Liu hangs on as Avella claims victory

By Kelsey Durham and Alex Robinson

Former city Comptroller John Liu has refused to accept defeat at the hands of state Sen. Tony Avella (D-Bayside) in a tight race that ended with the incumbent claiming victory and AP eventually giving him a winning margin of 568 votes.

The Associated Press called the Democratic primary race for Avella by a margin of just 4.4 percent a few minutes before midnight Tuesday, with 95 percent of precincts reporting. Only around 13 percent of registered Democrats in the district voted.

Avella declared himself the winner at 10:30 p.m. Tuesday before he was officially named by any media outlets, saying his campaign’s numbers showed he had won the election.

“We took a candidate who raised four times as much money as I did, had the support of the party machine, and tonight with your support, we did it,” Avella told supporters at CJ Sullivan’s in Bayside.

But Liu’s campaign maintained there were still about 1,000 absentee ballots and the official count had the two separated by less than 600 votes.

“It’s too close to call,” Liu said at Vivaldi Ristorante & Ballroom in Bay Terrace on Primary Night. “It’s a very close election. I know each and every one of you worked so hard to get us to this point.”

As of late Wednesday, the Board of Elections still had not counted the remaining 5 percent of the vote in the race, according to AP.

“Though the numerical results are still unclear and we’re going to have to take at least a few days, if not a week or so to get the final results, our campaign has succeeded already,” Liu said. “In fact, it succeeded a number of weeks ago, when we were successful in getting some so called Democrats to actually promise that they’re actually going to be Democrats.”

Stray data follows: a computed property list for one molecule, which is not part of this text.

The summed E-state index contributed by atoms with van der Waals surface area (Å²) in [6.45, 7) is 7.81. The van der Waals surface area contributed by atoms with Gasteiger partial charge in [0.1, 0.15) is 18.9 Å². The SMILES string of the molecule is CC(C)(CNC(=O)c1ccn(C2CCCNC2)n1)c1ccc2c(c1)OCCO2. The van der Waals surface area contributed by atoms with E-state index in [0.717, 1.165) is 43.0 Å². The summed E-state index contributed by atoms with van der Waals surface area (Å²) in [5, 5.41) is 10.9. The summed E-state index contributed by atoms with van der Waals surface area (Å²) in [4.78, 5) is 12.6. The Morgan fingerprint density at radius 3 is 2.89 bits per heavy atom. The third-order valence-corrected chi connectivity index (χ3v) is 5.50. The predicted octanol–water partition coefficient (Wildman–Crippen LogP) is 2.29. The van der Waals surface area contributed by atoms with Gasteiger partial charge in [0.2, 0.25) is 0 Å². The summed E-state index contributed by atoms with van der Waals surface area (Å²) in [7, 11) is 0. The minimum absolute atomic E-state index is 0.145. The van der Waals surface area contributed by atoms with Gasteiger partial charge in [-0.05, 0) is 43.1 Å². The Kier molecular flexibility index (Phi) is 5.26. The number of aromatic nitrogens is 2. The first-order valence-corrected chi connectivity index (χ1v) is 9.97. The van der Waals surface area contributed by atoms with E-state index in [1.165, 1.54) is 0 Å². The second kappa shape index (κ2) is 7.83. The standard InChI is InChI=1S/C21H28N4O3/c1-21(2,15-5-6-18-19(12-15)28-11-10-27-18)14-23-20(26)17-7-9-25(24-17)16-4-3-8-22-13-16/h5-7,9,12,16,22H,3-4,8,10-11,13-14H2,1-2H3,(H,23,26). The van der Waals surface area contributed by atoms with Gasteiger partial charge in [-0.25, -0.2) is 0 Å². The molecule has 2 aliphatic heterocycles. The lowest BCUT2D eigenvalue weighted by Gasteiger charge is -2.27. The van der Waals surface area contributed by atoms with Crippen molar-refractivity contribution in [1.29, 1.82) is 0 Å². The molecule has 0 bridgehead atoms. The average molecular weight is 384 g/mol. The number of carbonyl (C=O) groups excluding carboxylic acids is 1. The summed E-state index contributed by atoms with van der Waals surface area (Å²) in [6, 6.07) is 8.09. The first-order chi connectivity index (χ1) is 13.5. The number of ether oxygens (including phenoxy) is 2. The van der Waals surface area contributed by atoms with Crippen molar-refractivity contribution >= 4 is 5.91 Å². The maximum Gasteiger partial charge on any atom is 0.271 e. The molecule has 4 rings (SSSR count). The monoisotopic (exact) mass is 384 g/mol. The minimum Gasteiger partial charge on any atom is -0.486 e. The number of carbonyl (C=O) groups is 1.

The two candidates have been engaged in one of the most hotly contested races in the state, since it could have implications for the balance of power in the state Senate.

Avella triggered a primary challenge from Liu and the Queens Democratic Party after he defected to the Independent Democratic Conference, a breakaway group, which until recently controlled the state Senate with the GOP.

The IDC’s leadership recently reached a deal with mainline Democrats to form a new power sharing agreement between the two factions in the fall. This resulted in Democrats calling off every primary challenge to IDC senators except former state Attorney General Oliver Koppell’s challenge to IDC head Sen. Jeff Klein (D-Bronx) and Liu’s challenge to Avella.

Liu has been attempting to mount a political comeback after tumbling out of the 2013 mayoral race in fourth place, when an investigation into his campaign finance practices resulted in the conviction of his campaign treasurer and a fund-raiser. Liu was not accused of any wrong doing.

The former comptroller had the endorsement of most of the area’s elected officials and a number of unions in this year’s race. Avella won significant union support as well as endorsements from Mayor Bill de Blasio and U.S. Rep. Steve Israel (D-Melville).

While Liu’s bid had the help of the party machine, Avella was aided by the New York League of Conservation Voters, an environmental organization which launched an aggressive campaign to get the senator re-elected.

The group knocked on more than 2,500 doors and spent more than $22,500 on voter canvassing and outreach, according to campaign finance filings.

The organization also developed a mobile website, which would send voters text messages with links to information about Avella’s record on environmental issues.

“There are traditional ways to reach voters at doors and by phone, but the smart phone stuff was quite interesting,” Said Dan Hendrick, the group’s vice president of external affairs. “More and more people aren’t sitting at home waiting for a knock from a stranger. We’re trying to hit people where they are.”

Reach reporter Alex Robinson by e-mail at arobi‌nson@‌cnglo‌cal.com or by phone at 718-260-4566.

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